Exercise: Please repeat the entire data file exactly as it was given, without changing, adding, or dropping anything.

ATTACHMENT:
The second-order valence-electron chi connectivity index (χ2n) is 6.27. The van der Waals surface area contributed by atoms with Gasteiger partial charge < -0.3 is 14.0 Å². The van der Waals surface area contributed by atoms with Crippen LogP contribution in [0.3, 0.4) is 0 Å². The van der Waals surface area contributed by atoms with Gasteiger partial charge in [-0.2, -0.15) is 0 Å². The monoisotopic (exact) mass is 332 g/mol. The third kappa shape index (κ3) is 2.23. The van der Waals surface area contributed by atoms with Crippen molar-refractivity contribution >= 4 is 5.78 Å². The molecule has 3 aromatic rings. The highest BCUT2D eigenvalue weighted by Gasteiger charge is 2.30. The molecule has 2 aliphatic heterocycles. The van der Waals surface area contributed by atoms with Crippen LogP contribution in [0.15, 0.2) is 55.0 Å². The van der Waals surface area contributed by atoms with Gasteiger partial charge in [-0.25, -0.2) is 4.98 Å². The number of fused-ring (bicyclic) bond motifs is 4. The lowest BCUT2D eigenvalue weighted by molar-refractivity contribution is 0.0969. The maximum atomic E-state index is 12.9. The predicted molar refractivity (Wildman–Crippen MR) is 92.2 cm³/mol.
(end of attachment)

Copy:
The second-order valence-electron chi connectivity index (χ2n) is 6.27. The van der Waals surface area contributed by atoms with Gasteiger partial charge < -0.3 is 14.0 Å². The van der Waals surface area contributed by atoms with Crippen LogP contribution in [0.3, 0.4) is 0 Å². The van der Waals surface area contributed by atoms with Gasteiger partial charge in [-0.2, -0.15) is 0 Å². The monoisotopic (exact) mass is 332 g/mol. The third kappa shape index (κ3) is 2.23. The van der Waals surface area contributed by atoms with Crippen molar-refractivity contribution >= 4 is 5.78 Å². The molecule has 3 aromatic rings. The highest BCUT2D eigenvalue weighted by Gasteiger charge is 2.30. The molecule has 2 aliphatic heterocycles. The van der Waals surface area contributed by atoms with Crippen LogP contribution in [0.15, 0.2) is 55.0 Å². The van der Waals surface area contributed by atoms with Gasteiger partial charge in [-0.25, -0.2) is 4.98 Å². The number of fused-ring (bicyclic) bond motifs is 4. The lowest BCUT2D eigenvalue weighted by molar-refractivity contribution is 0.0969. The maximum atomic E-state index is 12.9. The predicted molar refractivity (Wildman–Crippen MR) is 92.2 cm³/mol.